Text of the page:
Eisenhower's Paradoxical Relationship with the “Military-Industrial Complex”

Authors

  • DOLORES E. JANIEWSKI

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    1. Victoria University of Wellington
      Dolores E. Janiewski is an associate professor of history in the School of History, Philosophy, Politics and International Relations at Victoria University of Wellington in New Zealand.
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  • AUTHOR'S NOTE: Oral history interviews are quoted by permission of the Columbia University Center for Oral History.

Dolores E. Janiewski is an associate professor of history in the School of History, Philosophy, Politics and International Relations at Victoria University of Wellington in New Zealand.

Abstract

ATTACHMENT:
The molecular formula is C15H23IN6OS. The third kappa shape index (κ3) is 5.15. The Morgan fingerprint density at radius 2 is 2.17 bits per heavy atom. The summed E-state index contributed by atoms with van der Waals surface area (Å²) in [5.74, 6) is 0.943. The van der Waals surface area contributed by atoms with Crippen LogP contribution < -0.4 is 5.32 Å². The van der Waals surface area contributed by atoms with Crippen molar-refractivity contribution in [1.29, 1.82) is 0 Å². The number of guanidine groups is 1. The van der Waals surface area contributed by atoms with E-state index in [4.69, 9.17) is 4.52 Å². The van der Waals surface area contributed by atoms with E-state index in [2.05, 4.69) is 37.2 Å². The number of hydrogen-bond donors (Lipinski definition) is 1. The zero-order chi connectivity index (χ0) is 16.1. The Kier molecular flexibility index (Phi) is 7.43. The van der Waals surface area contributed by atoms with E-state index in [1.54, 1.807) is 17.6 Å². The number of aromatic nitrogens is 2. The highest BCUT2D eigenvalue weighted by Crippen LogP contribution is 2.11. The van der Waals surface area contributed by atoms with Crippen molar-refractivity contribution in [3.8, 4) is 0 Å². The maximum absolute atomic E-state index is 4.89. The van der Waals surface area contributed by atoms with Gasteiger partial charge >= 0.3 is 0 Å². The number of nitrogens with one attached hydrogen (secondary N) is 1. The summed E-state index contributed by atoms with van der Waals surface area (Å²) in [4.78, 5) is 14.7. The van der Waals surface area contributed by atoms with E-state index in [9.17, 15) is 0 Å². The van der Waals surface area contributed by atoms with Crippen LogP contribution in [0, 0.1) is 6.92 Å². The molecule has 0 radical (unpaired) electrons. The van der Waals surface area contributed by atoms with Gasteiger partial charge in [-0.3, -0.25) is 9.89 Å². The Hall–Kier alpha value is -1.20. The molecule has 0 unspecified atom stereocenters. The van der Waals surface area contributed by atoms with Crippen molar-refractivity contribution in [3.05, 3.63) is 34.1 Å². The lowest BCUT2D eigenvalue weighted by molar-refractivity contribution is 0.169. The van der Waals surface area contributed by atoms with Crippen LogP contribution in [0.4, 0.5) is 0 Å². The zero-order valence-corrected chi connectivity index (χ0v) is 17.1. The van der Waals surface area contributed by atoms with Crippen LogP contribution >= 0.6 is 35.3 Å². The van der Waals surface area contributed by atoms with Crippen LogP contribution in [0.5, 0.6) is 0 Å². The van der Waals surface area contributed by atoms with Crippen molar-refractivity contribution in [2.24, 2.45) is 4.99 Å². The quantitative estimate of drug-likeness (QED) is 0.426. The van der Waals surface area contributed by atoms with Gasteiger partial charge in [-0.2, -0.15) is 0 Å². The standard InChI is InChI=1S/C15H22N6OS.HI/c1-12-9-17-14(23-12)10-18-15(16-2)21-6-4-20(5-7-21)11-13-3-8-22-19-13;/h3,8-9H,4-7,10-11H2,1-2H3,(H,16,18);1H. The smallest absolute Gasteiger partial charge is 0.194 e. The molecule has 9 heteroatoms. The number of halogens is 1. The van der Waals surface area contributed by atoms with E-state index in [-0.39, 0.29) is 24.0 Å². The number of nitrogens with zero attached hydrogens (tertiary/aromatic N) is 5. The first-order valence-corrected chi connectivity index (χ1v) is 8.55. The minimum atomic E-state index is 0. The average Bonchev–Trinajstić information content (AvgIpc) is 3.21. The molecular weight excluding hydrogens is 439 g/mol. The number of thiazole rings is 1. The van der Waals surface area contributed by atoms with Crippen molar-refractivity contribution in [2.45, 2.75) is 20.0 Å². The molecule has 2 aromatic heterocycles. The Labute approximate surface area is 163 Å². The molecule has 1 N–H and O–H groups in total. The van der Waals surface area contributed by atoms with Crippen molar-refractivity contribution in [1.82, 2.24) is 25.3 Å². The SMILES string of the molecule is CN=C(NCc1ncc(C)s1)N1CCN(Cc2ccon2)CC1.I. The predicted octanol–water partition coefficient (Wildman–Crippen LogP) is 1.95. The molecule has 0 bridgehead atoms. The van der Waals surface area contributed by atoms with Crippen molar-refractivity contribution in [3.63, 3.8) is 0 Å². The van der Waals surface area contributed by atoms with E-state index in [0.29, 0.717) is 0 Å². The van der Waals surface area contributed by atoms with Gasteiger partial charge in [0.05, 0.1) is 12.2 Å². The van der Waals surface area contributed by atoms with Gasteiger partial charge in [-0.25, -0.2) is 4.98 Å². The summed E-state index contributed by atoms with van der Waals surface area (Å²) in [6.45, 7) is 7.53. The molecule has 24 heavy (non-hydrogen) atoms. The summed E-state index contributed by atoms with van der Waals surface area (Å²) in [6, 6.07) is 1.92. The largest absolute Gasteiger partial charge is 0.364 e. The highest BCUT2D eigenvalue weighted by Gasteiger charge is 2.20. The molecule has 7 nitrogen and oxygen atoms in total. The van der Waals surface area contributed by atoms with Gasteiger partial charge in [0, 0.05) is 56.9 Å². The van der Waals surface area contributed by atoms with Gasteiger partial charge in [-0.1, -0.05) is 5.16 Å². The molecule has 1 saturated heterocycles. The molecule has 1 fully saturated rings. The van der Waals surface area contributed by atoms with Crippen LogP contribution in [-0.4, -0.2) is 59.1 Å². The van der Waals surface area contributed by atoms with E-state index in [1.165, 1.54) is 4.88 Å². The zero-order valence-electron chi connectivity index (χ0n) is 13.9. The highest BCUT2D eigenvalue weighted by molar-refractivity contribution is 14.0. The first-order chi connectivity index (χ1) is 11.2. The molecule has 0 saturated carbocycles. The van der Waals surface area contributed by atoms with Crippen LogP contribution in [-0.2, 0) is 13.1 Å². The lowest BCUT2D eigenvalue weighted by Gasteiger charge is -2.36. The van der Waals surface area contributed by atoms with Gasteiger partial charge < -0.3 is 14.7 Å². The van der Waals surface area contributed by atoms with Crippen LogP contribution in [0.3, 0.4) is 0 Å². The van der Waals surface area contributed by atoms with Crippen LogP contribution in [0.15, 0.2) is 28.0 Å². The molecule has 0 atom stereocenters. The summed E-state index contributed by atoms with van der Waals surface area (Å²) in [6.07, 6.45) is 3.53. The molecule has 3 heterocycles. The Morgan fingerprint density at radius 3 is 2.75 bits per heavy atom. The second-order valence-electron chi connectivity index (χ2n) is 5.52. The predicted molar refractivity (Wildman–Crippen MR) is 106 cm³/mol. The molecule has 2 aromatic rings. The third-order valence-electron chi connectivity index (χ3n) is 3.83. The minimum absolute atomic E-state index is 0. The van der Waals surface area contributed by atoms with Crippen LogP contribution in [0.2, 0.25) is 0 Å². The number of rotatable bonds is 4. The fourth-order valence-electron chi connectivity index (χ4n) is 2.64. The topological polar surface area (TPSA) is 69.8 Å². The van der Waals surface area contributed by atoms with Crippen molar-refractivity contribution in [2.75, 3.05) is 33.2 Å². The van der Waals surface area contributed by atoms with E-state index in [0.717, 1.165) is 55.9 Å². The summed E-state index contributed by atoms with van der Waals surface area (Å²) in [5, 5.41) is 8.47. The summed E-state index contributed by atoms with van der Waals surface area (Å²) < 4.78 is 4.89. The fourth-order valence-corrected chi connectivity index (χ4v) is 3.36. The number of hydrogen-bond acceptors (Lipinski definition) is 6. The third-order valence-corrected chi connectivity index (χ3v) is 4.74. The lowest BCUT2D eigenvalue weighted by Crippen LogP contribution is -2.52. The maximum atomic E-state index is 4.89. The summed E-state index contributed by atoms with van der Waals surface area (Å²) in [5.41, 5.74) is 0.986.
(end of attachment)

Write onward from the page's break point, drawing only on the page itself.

This analysis of Eisenhower's farewell address and its core concept, “the military-industrial complex,” explores the contribution of its major authors and editors, including Milton Eisenhower, and the changes in the text due to its transformation from a State of the Union speech into a television address. It situates this final act of Eisenhower's rhetorical presidency in paradoxical conjunction with a hawkish strand of contemporary conservatism. Media coverage of this conservative insurgency influenced the interpretation of the military-industrial complex producing a definition closer to the permanent war economy, discussed by C. Wright Mills, instead of the nuanced concept intended by the speech's creators.

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